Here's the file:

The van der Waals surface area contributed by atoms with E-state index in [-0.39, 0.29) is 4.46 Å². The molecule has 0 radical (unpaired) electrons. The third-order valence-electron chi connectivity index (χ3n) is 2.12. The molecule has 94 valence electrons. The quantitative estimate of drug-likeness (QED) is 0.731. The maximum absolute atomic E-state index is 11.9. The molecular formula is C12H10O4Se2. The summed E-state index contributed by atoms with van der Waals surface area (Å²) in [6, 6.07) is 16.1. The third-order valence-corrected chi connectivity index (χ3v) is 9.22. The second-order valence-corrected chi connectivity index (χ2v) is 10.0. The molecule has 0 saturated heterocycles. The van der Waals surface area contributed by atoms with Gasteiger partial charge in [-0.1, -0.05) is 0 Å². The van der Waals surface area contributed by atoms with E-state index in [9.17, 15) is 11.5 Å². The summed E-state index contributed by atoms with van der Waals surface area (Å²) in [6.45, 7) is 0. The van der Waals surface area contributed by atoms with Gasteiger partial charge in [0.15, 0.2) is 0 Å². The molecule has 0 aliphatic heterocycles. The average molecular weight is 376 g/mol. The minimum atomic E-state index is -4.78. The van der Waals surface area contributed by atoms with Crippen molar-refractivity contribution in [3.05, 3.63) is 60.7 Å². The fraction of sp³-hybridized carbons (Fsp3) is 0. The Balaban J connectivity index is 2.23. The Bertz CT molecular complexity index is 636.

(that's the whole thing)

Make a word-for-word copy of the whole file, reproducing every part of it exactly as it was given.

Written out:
The van der Waals surface area contributed by atoms with E-state index in [-0.39, 0.29) is 4.46 Å². The molecule has 0 radical (unpaired) electrons. The third-order valence-electron chi connectivity index (χ3n) is 2.12. The molecule has 94 valence electrons. The quantitative estimate of drug-likeness (QED) is 0.731. The maximum absolute atomic E-state index is 11.9. The molecular formula is C12H10O4Se2. The summed E-state index contributed by atoms with van der Waals surface area (Å²) in [6, 6.07) is 16.1. The third-order valence-corrected chi connectivity index (χ3v) is 9.22. The second-order valence-corrected chi connectivity index (χ2v) is 10.0. The molecule has 0 saturated heterocycles. The van der Waals surface area contributed by atoms with Gasteiger partial charge in [-0.1, -0.05) is 0 Å². The van der Waals surface area contributed by atoms with E-state index in [9.17, 15) is 11.5 Å². The summed E-state index contributed by atoms with van der Waals surface area (Å²) in [6.45, 7) is 0. The van der Waals surface area contributed by atoms with Gasteiger partial charge in [0.15, 0.2) is 0 Å². The molecule has 0 aliphatic heterocycles. The average molecular weight is 376 g/mol. The minimum atomic E-state index is -4.78. The van der Waals surface area contributed by atoms with Crippen molar-refractivity contribution in [3.05, 3.63) is 60.7 Å². The fraction of sp³-hybridized carbons (Fsp3) is 0. The Balaban J connectivity index is 2.23. The Bertz CT molecular complexity index is 636.